Jack Petchey Foundation
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Stories we are proud of

Sarah Eaton proves volunteering abroad is more than tourism

Sarah Eaton from Chislehurst completed the Great South Run 5k this weekend to raise money for the development charity, Progressio. This is part of her International Citizen Service ‘Action at Home’ project - where volunteers build on the skills they learned abroad, at home. The 23 year old returned from Honduras in June but says ‘I aim to continue using my spare time to help others and engage with my local community to truly become a global citizen’.

The volunteering adventure started even before her 10 weeks in South America. Sarah successfully raised £1500 towards the trip from bake sales, online donations, raffles and bag-packing in supermarkets. She was also supported by the Jack Petchey Foundation’s £300 volunteering grant, which is available to young people who dedicate their time to help others.

The programme took place across 3 rural locations and was in conjunction with Jovenes Liderando Cambio (JLC, Youth Leading Change). The first stage was in Belen. Each volunteer had their own project to manage and Sarah was responsible for designing and building a playground in 4 days. The playground included a climbing frame with monkey bars, a see-saw, swings, ball-swings and a sand pit. ‘After the completion of the playground the community put together a ceremony where a number of people spoke and said thanks. I was appointed to sit at the front with the President of Belen and read a little speech in Spanish to thank them. Since I arrived in Honduras with little to no knowledge of Spanish this was slightly nerve wracking!’.

Sarah also worked with women groups to promote self-esteem. The volunteers secured funding for a ladies football team kit, Sarah recalls. ‘When the women received the kits, some cried tears of joy. Something as simple as a team kit brought so much happiness to these women and allowed them to feel like a real team’. They do more than kick a ball around. They’re responsible for creating a sense of community and even creating the community itself. In fact the football team in Chiligatoro, the second rural area, helped transform an algae-ridden and dirty lake into one that tourists can boat and fish on.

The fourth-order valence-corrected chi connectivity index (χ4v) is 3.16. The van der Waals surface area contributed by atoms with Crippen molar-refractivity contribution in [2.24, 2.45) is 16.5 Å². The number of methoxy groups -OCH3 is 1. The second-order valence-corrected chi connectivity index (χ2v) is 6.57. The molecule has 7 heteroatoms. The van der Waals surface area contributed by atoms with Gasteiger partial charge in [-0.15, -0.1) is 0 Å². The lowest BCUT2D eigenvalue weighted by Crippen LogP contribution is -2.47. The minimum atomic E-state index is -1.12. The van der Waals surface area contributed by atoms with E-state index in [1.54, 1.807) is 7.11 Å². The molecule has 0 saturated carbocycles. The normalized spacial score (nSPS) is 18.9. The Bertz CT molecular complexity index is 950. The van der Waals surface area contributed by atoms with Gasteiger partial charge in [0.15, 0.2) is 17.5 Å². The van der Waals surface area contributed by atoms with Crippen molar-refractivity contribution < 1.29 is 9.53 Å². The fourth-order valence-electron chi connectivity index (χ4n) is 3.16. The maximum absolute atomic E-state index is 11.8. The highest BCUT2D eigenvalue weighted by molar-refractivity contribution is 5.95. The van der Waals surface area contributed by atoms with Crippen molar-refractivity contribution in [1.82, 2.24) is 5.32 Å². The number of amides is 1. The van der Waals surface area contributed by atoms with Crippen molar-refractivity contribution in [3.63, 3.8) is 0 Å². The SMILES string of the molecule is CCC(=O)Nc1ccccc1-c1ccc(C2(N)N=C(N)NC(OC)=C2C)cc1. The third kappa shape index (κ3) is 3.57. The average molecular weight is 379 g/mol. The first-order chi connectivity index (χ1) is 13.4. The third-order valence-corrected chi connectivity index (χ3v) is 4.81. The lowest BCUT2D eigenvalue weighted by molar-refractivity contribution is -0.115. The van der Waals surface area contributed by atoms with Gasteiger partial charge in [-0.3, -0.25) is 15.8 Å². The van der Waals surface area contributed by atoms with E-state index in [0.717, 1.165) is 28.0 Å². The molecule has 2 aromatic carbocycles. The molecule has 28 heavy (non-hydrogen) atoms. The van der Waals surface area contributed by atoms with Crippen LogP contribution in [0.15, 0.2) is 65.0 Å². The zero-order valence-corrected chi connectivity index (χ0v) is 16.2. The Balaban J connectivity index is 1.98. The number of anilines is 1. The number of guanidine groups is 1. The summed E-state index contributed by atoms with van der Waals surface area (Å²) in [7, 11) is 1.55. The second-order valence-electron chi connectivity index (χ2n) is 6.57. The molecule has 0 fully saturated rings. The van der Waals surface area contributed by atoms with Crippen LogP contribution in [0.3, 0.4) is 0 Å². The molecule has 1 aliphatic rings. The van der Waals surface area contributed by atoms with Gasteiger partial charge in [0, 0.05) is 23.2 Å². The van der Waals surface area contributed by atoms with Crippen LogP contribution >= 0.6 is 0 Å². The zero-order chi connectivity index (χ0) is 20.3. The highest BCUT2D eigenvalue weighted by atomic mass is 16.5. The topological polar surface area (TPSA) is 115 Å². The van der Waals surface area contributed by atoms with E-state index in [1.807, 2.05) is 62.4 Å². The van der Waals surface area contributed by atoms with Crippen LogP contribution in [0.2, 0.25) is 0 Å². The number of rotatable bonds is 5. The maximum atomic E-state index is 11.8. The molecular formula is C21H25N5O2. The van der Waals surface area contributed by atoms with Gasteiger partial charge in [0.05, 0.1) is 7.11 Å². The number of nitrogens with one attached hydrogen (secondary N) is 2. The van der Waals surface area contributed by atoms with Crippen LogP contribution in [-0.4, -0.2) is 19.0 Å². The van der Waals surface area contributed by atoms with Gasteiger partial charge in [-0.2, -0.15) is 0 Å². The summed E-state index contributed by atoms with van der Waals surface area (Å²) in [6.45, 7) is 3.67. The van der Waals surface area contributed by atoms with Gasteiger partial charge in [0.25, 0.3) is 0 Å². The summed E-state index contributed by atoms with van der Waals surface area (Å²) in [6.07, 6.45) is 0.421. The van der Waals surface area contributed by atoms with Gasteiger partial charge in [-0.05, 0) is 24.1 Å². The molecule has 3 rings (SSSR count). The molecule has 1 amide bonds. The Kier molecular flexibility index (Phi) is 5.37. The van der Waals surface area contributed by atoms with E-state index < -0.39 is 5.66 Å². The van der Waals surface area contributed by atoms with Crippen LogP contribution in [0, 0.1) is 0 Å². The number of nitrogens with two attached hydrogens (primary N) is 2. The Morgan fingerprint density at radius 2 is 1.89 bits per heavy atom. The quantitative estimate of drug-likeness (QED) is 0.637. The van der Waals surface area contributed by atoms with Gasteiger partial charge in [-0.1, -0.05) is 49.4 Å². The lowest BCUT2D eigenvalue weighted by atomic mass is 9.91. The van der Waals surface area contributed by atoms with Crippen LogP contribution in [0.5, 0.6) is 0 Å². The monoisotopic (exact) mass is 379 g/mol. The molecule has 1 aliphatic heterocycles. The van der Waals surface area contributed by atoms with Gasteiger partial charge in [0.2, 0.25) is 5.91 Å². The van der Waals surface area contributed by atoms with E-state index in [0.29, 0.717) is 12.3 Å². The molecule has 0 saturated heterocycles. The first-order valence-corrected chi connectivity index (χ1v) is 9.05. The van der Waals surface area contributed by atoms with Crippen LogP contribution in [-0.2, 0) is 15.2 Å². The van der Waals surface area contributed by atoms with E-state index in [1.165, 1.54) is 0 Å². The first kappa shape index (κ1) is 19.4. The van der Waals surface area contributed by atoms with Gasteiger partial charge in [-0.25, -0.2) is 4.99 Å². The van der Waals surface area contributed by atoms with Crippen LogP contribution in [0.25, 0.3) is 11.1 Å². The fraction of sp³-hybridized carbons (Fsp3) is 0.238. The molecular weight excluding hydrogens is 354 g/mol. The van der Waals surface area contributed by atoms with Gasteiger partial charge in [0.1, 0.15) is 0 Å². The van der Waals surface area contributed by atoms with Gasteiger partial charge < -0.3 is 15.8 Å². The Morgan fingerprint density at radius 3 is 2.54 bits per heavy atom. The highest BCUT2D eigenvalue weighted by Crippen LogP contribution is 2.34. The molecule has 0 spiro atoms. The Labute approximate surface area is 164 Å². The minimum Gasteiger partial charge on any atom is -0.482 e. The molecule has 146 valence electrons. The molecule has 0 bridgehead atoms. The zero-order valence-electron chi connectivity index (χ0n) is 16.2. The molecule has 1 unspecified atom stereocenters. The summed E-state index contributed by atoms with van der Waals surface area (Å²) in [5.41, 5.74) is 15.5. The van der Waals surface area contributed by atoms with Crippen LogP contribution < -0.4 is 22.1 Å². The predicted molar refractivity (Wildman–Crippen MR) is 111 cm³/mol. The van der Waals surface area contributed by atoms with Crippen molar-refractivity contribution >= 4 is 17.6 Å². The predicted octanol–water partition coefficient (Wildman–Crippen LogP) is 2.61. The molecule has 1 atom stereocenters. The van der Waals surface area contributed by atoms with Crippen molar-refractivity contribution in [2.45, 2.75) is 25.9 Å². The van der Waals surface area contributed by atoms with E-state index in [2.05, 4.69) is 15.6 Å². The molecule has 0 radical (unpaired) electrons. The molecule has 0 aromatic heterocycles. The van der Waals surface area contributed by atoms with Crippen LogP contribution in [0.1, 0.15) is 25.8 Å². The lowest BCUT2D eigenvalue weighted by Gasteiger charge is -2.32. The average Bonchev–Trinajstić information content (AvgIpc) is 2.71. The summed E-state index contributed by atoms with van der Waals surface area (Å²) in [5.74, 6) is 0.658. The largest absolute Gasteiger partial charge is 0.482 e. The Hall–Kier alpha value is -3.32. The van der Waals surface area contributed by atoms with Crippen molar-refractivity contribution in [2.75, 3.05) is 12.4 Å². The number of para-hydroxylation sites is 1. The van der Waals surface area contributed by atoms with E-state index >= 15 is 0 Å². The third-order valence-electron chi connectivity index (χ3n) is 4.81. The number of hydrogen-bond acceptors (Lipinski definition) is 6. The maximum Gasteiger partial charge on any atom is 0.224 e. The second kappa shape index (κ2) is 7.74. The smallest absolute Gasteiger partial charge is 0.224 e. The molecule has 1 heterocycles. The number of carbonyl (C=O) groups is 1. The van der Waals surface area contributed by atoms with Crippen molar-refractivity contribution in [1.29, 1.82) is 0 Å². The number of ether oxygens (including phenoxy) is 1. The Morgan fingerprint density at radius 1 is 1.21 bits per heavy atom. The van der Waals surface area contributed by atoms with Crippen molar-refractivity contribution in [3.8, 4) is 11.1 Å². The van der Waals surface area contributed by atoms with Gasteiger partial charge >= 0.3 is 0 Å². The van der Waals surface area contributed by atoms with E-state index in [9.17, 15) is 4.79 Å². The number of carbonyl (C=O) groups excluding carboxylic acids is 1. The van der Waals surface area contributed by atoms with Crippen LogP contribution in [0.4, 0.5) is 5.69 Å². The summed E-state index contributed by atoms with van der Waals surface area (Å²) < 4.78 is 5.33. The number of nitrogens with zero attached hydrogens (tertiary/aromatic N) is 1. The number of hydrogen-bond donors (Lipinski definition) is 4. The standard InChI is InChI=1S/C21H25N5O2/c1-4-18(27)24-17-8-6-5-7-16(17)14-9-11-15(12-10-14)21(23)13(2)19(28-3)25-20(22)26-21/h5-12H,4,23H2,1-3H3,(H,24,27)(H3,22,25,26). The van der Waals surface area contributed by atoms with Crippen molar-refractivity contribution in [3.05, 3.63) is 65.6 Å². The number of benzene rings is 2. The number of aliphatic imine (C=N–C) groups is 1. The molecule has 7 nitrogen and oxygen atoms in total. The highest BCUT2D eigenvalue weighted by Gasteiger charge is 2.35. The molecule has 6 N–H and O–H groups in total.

Honduran villages are vastly spread out and the land is often not used properly. Therefore, during their time in Manazapa, the volunteers camped outside to show the owner what potential his properly had.

In between their main projects, the volunteers conducted a census to collate information for the JLC to craft their projects according to the needs of the local communities. This included information about the household, income, occupations and even domestic violence and gender equality.

However, it became increasingly evident that ‘women didn’t know their rights’ so Sarah created a sexual health and relationships leaflet. This was distributed to the 92 patients of the medical brigade (4 dentists and a GP), which is based on Rio Grande to provide accessible healthcare. Legal clinics were also arranged by JLC. Seminars about Honduran Law, Human Rights and Gender Equality were given out to community leaders, so that they can continue to pass on the information to others.

The University of Hull American Studies graduate has returned to her home in Bromley, grateful for the experience: ‘not only did I get to experience a beautiful country full of rich colours, amazing fresh food and people with enormous hearts, I was able to change the lives of these people and understand there is a lot more to life than England!’.

Sarah’s fundraising even four months after her return demonstrates how valuable these projects can be at home and abroad. Therefore, it is of upmost importance to support young people and the fantastic work they do.


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